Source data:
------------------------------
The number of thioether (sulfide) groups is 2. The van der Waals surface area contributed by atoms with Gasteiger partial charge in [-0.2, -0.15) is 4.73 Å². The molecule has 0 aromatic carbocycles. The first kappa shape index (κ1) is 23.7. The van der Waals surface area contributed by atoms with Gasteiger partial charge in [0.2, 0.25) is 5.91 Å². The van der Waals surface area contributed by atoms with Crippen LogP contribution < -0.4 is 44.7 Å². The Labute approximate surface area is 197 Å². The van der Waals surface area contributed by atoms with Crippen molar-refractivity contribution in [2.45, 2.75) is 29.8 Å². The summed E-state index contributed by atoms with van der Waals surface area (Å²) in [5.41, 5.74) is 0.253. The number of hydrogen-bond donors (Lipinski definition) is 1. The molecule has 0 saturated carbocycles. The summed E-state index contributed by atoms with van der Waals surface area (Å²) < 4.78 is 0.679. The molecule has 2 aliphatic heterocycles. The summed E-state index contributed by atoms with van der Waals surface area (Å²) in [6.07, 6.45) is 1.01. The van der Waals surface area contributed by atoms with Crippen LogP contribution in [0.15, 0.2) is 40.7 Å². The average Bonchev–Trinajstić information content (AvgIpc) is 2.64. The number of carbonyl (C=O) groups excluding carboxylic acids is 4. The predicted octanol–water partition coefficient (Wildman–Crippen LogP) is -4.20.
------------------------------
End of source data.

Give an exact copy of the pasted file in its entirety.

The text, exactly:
The number of thioether (sulfide) groups is 2. The van der Waals surface area contributed by atoms with Gasteiger partial charge in [-0.2, -0.15) is 4.73 Å². The molecule has 0 aromatic carbocycles. The first kappa shape index (κ1) is 23.7. The van der Waals surface area contributed by atoms with Gasteiger partial charge in [0.2, 0.25) is 5.91 Å². The van der Waals surface area contributed by atoms with Crippen LogP contribution < -0.4 is 44.7 Å². The Labute approximate surface area is 197 Å². The van der Waals surface area contributed by atoms with Crippen molar-refractivity contribution in [2.45, 2.75) is 29.8 Å². The summed E-state index contributed by atoms with van der Waals surface area (Å²) in [5.41, 5.74) is 0.253. The number of hydrogen-bond donors (Lipinski definition) is 1. The molecule has 0 saturated carbocycles. The summed E-state index contributed by atoms with van der Waals surface area (Å²) < 4.78 is 0.679. The molecule has 2 aliphatic heterocycles. The summed E-state index contributed by atoms with van der Waals surface area (Å²) in [6.07, 6.45) is 1.01. The van der Waals surface area contributed by atoms with Crippen LogP contribution in [0.15, 0.2) is 40.7 Å². The average Bonchev–Trinajstić information content (AvgIpc) is 2.64. The number of carbonyl (C=O) groups excluding carboxylic acids is 4. The predicted octanol–water partition coefficient (Wildman–Crippen LogP) is -4.20.